20 These offices are a division of the United States Department of Education and are charged with administrating the IDEA and developing its regulations.

15. Fresno is correct in that there is no mandate supporting the claim that goals be written to a student’s instructional reading level. Additionally, aligning Student’s IEP goals to the Common Core Standards is supported by the position addressed in the Office of Special Education and Rehabilitative Services and the Office of Special Education Programs’ November 16, 2015 Dear Colleague Letter. The alignment of Student’s IEP goals with the grade level Common Core Standards directly reflects the IDEA’s emphasis on maintaining high expectations for students with disabilities. This concept is further supported by the fact that IEP goals must be designed to enable students’ involvement in and progress in the general curriculum. In this case, the goals which were included in the September 26, 2013 IEP, the June 10, 2014 IEP, and the May 29, 2015 IEP addressed Student’s needs that resulted from his disability and enabled Student to progress in the general education curriculum.

16. The IEP must also contain a statement of how the student’s goals will be measured. Each of the goals contained in the September 26, 2013 IEP, the June 10, 2014 IEP, and the May 29, 2015 IEP contained a statement of how Student’s goals would be measured. The goals developed at the September 26, 2013, the June 10, 2014, and the May 29, 2015 IEP team meetings were appropriate and measurable.

C. FAILURE TO PROVIDE A DESCRIPTION OF OFFERED READING INTERVENTION CLASS

17. Student contends that Parents were denied meaningful participation in the May 29, 2015 IEP process by Fresno failing to provide Parents with a course description for the offered special education, reading intervention class. Fresno asserts that Parents were provided with a description of the reading intervention class.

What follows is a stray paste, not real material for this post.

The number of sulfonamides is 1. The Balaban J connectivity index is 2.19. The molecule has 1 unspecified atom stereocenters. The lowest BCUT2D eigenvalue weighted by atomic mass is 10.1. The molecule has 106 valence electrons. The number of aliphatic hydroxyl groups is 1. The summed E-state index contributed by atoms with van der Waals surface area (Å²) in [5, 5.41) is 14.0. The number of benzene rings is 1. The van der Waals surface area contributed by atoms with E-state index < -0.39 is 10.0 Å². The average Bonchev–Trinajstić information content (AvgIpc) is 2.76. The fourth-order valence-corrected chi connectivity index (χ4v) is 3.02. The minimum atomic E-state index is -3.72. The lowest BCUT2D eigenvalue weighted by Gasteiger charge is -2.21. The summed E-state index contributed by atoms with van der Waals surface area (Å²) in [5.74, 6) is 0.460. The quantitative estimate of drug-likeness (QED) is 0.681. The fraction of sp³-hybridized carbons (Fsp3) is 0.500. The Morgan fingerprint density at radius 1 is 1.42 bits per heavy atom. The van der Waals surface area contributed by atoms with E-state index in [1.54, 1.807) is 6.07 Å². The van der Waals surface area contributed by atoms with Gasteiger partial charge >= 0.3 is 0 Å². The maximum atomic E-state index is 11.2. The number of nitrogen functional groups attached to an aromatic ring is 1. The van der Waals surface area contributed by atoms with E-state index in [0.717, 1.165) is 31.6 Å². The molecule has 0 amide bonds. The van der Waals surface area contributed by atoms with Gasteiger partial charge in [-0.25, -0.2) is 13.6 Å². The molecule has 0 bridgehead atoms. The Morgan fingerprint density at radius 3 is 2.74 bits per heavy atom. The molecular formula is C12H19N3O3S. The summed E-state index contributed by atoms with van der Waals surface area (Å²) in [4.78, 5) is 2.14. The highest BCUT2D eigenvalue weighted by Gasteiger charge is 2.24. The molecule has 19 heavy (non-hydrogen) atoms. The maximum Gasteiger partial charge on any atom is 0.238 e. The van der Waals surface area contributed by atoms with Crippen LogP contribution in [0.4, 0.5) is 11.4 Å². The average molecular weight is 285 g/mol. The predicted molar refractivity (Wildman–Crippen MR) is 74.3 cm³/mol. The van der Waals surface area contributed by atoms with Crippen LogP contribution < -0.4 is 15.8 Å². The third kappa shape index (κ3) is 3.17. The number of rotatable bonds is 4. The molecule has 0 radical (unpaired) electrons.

18. A parent has meaningfully participated in developing an IEP when he is informed of his child’s problems, attends the IEP team meeting, expresses his disagreement regarding the IEP team’s conclusion, and requests revisions in the IEP. (N.L. v. Knox County Schools (6th Cir. 2003) 315 F.3d 688, 693; Fuhrmann v. East Hanover Bd. of Educ. (3rd Cir. 1993) 993 F.2d 1031, 1036.)

19. During the June 5, 2015, IEP team meeting which was a continuation of the May 29, 2015 IEP process, Ms. Scoggins provided Parents with a description of the proposed special education, reading intervention class. The class was slated to begin in the fall so Ms. Scroggins’s description lacked some detail. However, the description of the class which she provided to Parents was sufficient to allow Parents to have the information necessary information to make a decision regarding the appropriateness of the proposed placement. Therefore, Parents were not denied meaningful participation in the May 29, 2015 IEP process on the basis that Fresno failed to provide Parents with a course description of the proposed special education, reading intervention class.

D. FAILURE TO PROVIDE PARENTS PROGRESS REPORTS

20. Student contends that Fresno did not provide Parents with any progress reports concerning his goals during the 2013-2014 and 2014-2015 school year. As a result, they claim they were significantly impeded from meaningful participation in the IEP process. Fresno contends that Parents were provided with quarterly progress reports concerning Student’s goals during the 2013-2014 and 2014-2015 school year.

21. An IEP must state when periodic reports on the progress the child is making toward meeting his annual goals (such as through the use of quarterly or other periodic reports, concurrent with the issuance of report cards) will be provided. (20 U.S.C. § 1414(d)(1)(A)(III); 34 C.F.R. § 300.320(a)(3)(ii); Ed. Code, § 56345, subd. (a)(3).)